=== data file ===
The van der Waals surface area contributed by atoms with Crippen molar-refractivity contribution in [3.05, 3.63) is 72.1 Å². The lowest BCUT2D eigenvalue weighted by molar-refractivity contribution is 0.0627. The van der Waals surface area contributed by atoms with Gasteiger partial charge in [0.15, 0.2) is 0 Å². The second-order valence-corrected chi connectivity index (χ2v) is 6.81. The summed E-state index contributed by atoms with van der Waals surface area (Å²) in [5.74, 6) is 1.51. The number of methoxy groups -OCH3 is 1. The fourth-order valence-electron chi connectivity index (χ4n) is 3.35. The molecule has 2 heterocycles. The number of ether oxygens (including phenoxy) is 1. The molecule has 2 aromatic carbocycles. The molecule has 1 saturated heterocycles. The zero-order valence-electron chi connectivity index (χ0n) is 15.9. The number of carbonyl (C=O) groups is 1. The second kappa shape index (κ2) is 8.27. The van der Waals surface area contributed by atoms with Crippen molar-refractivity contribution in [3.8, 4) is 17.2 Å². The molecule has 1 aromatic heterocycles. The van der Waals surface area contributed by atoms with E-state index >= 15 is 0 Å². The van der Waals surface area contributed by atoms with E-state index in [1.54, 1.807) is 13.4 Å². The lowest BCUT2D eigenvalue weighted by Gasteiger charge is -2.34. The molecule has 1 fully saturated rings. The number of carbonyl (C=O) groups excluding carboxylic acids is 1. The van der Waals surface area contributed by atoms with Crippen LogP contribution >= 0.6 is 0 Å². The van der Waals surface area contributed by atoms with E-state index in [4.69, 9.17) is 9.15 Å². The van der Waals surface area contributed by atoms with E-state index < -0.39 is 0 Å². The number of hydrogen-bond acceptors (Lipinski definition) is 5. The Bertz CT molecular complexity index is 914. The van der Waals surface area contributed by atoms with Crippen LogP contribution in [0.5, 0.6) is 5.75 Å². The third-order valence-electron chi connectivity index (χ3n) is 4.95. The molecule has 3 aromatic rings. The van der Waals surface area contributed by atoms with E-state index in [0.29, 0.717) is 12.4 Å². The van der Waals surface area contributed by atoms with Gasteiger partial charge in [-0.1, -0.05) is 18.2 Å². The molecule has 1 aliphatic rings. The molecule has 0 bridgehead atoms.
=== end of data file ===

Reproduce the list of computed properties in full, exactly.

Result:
The van der Waals surface area contributed by atoms with Crippen molar-refractivity contribution in [3.05, 3.63) is 72.1 Å². The lowest BCUT2D eigenvalue weighted by molar-refractivity contribution is 0.0627. The van der Waals surface area contributed by atoms with Gasteiger partial charge in [0.15, 0.2) is 0 Å². The second-order valence-corrected chi connectivity index (χ2v) is 6.81. The summed E-state index contributed by atoms with van der Waals surface area (Å²) in [5.74, 6) is 1.51. The number of methoxy groups -OCH3 is 1. The fourth-order valence-electron chi connectivity index (χ4n) is 3.35. The molecule has 2 heterocycles. The number of ether oxygens (including phenoxy) is 1. The molecule has 2 aromatic carbocycles. The molecule has 1 saturated heterocycles. The zero-order valence-electron chi connectivity index (χ0n) is 15.9. The number of carbonyl (C=O) groups is 1. The second kappa shape index (κ2) is 8.27. The van der Waals surface area contributed by atoms with Crippen molar-refractivity contribution in [3.8, 4) is 17.2 Å². The molecule has 1 aromatic heterocycles. The van der Waals surface area contributed by atoms with E-state index >= 15 is 0 Å². The van der Waals surface area contributed by atoms with E-state index in [1.54, 1.807) is 13.4 Å². The lowest BCUT2D eigenvalue weighted by Gasteiger charge is -2.34. The molecule has 1 fully saturated rings. The number of carbonyl (C=O) groups excluding carboxylic acids is 1. The van der Waals surface area contributed by atoms with Crippen LogP contribution >= 0.6 is 0 Å². The van der Waals surface area contributed by atoms with E-state index in [4.69, 9.17) is 9.15 Å². The van der Waals surface area contributed by atoms with E-state index < -0.39 is 0 Å². The number of hydrogen-bond acceptors (Lipinski definition) is 5. The Bertz CT molecular complexity index is 914. The van der Waals surface area contributed by atoms with Crippen LogP contribution in [0.5, 0.6) is 5.75 Å². The third-order valence-electron chi connectivity index (χ3n) is 4.95. The molecule has 3 aromatic rings. The van der Waals surface area contributed by atoms with E-state index in [0.29, 0.717) is 12.4 Å². The van der Waals surface area contributed by atoms with Gasteiger partial charge in [-0.1, -0.05) is 18.2 Å². The molecule has 1 aliphatic rings. The molecule has 0 bridgehead atoms.